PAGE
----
Oil extends gains above $58 on shares rally, OPEC
Oil extended gains above $58 on Friday after climbing almost 4 percent the previous day, as a recovery in equity markets countered increasing signs of a global recession and slowing demand.
Expectations that OPEC would cut output again late this month also lent support, but some analysts said it was premature to conclude that the market had hit a bottom, pointing to high U.S. oil stockpiles and slowing world oil demand growth, reported Reuters.
U.S. crude futures for December rose 33 cents to $58.57 a barrel at 0316 GMT, after closing $2.08 higher on Thursday.
Oil is down almost $90 a barrel since its record of $147.27 in July, and touched $54.67 on Thursday, the lowest since January 30, 2007.
London Brent crude for January, the new front-month, edged up 27 cents to $56.51 a barrel.
"I definitely don't agree with the view that oil prices have bottomed out. No one can say where that would be," said David Moore, commodities strategist at the Commonwealth Bank of Australia, adding that the share market rebound in the United States, Australia and Asia as well as the dip in the U.S. dollar aided oil's rise.
Stock markets in Japan and Hong Kong led the region's surge on Friday on the back of the more than 6 percent rally in U.S. equity markets overnight, as investors snapped up beaten down shares despite more grim economic news.
The U.S., China and Germany all provided fresh evidence of the global economic slide, while the Organization for Economic Co-operation and Development cut its economic output forecasts for the United States, Japan and the euro zone, saying it sees all three sliding into recession.
The dollar eased versus the yen on Friday after a sharp rise a day earlier, as investors returned to the perceived safe haven of the Japanese currency amid fears about the global credit crisis.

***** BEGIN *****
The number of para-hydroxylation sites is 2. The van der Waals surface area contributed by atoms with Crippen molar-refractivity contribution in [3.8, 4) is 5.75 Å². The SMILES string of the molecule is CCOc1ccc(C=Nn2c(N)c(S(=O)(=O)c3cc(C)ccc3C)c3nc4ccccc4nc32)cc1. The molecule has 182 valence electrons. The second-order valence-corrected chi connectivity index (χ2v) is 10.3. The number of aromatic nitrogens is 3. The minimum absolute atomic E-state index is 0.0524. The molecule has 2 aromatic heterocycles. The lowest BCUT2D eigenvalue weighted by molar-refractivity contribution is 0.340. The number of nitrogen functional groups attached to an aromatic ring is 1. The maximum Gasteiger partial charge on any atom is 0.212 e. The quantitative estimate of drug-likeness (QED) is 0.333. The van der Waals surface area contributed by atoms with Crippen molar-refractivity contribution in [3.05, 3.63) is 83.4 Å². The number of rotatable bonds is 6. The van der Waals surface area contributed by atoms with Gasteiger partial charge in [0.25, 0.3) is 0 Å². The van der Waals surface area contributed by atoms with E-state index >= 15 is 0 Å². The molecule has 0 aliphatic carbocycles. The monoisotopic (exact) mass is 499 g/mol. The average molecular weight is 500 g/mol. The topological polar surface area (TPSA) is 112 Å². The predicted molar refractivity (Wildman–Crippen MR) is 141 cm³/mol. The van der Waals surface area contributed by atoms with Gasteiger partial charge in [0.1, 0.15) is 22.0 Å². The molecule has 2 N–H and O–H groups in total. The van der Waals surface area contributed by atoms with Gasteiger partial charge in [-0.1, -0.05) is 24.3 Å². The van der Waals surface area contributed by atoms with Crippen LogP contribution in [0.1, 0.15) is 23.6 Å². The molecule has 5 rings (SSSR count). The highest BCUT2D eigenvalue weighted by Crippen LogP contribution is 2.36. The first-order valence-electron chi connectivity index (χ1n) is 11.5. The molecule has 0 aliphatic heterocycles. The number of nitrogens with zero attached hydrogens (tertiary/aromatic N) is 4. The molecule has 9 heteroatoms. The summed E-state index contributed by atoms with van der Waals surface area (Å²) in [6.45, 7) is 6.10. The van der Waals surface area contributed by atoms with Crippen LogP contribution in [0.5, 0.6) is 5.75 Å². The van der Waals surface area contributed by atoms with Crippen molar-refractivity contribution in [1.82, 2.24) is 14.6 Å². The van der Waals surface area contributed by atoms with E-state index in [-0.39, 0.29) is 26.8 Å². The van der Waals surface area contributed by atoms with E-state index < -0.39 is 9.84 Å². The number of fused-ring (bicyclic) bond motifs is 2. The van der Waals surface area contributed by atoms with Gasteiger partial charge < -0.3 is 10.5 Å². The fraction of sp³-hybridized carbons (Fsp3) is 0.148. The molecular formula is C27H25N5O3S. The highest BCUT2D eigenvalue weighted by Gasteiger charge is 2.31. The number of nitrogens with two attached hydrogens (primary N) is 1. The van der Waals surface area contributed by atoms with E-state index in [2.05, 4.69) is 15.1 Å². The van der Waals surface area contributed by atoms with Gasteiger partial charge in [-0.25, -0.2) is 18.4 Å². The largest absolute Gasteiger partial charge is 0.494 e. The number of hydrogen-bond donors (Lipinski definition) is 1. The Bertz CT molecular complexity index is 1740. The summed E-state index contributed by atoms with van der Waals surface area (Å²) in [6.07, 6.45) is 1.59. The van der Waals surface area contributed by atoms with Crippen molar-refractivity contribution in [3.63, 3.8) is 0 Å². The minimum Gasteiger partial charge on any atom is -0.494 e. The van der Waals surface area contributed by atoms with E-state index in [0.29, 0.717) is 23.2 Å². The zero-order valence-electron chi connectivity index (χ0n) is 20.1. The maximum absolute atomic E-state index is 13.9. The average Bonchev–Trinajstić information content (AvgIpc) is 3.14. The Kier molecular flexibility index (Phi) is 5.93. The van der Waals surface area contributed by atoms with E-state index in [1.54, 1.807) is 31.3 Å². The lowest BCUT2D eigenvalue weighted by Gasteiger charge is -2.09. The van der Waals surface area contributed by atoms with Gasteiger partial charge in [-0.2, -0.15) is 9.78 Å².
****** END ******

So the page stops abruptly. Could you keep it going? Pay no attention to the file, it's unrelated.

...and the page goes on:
"Without any doubt the economy is still a major worry and key factor that still hangs over the market," Moore said.
Following OPEC President Chakib Khelil's comments on Thursday that the cartel would "take the right decision" at an emergency meeting on November 29, analysts said the market had likely already discounted the eventuality of additional output cuts.
"But the question is how much," said BNP Paribas analyst Harry Tchilinguirian.
Most analysts expect the Organization of the Petroleum Exporting Countries to make at least another 1 million barrels per day (bpd) cut, on top of the 1.5 million bpd members of the group have so far shown that they have started cutting after last month's decision.
"If a potential further cut in OPEC supply ends up too low, it will have little effect on the current market psychology which remains demand/economy focused," Tchilinguirian said in a note.
"On the other hand, if the potential additional cut is announced too high, doubts will be raised on whether the implementation (on top of the previous cut) is realistically achievable given fiscal balances of some of the members are already strained by the fall in prices."
U.S. inventory data also pointed to a more bearish trend, as total product demand fell 6.6 percent in the past four weeks and after the International Energy Agency cut its global oil demand growth forecasts amid more evidence the world economy is far weaker than thought.
U.S. crude stocks were steady against expectations of an increase, gasoline inventories rose by a more-than-expected 2 million barrels, heating oil rose 1.3 million barrels ahead of winter, while distillates gained 600,000 barrels.